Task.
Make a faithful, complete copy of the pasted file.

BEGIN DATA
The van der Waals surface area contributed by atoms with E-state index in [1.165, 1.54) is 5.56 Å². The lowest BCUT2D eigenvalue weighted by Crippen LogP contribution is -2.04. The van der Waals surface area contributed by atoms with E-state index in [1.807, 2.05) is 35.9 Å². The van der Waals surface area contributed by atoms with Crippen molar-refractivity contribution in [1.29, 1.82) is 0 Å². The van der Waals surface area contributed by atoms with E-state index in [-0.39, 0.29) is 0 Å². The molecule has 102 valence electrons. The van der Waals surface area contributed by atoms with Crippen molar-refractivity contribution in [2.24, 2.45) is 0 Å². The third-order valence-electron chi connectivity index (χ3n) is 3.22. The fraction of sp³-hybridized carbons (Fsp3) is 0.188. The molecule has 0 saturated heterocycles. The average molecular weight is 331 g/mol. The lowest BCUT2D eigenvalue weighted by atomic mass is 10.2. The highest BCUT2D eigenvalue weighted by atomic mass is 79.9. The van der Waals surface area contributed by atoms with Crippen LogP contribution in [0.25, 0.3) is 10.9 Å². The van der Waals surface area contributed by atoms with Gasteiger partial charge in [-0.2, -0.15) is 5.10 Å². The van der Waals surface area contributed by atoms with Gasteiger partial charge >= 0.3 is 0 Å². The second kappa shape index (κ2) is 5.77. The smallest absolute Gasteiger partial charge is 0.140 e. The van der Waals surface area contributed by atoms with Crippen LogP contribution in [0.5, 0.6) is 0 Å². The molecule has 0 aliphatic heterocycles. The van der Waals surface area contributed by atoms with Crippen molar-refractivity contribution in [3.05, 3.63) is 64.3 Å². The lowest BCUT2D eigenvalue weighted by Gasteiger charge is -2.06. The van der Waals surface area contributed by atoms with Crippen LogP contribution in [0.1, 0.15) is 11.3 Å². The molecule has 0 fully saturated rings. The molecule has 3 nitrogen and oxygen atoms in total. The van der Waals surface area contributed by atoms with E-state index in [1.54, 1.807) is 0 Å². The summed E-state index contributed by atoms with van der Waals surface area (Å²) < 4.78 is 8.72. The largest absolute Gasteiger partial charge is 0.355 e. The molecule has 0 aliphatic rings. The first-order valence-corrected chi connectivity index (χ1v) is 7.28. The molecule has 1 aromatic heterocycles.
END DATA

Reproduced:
The van der Waals surface area contributed by atoms with E-state index in [1.165, 1.54) is 5.56 Å². The lowest BCUT2D eigenvalue weighted by Crippen LogP contribution is -2.04. The van der Waals surface area contributed by atoms with E-state index in [1.807, 2.05) is 35.9 Å². The van der Waals surface area contributed by atoms with Crippen molar-refractivity contribution in [1.29, 1.82) is 0 Å². The van der Waals surface area contributed by atoms with E-state index in [-0.39, 0.29) is 0 Å². The molecule has 102 valence electrons. The van der Waals surface area contributed by atoms with Crippen molar-refractivity contribution in [2.24, 2.45) is 0 Å². The third-order valence-electron chi connectivity index (χ3n) is 3.22. The fraction of sp³-hybridized carbons (Fsp3) is 0.188. The molecule has 0 saturated heterocycles. The average molecular weight is 331 g/mol. The lowest BCUT2D eigenvalue weighted by atomic mass is 10.2. The highest BCUT2D eigenvalue weighted by atomic mass is 79.9. The van der Waals surface area contributed by atoms with Crippen LogP contribution in [0.25, 0.3) is 10.9 Å². The van der Waals surface area contributed by atoms with Gasteiger partial charge in [-0.2, -0.15) is 5.10 Å². The van der Waals surface area contributed by atoms with Gasteiger partial charge >= 0.3 is 0 Å². The second kappa shape index (κ2) is 5.77. The smallest absolute Gasteiger partial charge is 0.140 e. The van der Waals surface area contributed by atoms with Crippen LogP contribution in [0.5, 0.6) is 0 Å². The molecule has 0 aliphatic heterocycles. The van der Waals surface area contributed by atoms with Crippen molar-refractivity contribution in [3.05, 3.63) is 64.3 Å². The lowest BCUT2D eigenvalue weighted by Gasteiger charge is -2.06. The van der Waals surface area contributed by atoms with Crippen LogP contribution in [0.1, 0.15) is 11.3 Å². The molecule has 0 fully saturated rings. The molecule has 3 nitrogen and oxygen atoms in total. The van der Waals surface area contributed by atoms with E-state index in [1.54, 1.807) is 0 Å². The summed E-state index contributed by atoms with van der Waals surface area (Å²) < 4.78 is 8.72. The largest absolute Gasteiger partial charge is 0.355 e. The molecule has 0 aliphatic rings. The first-order valence-corrected chi connectivity index (χ1v) is 7.28. The molecule has 1 aromatic heterocycles.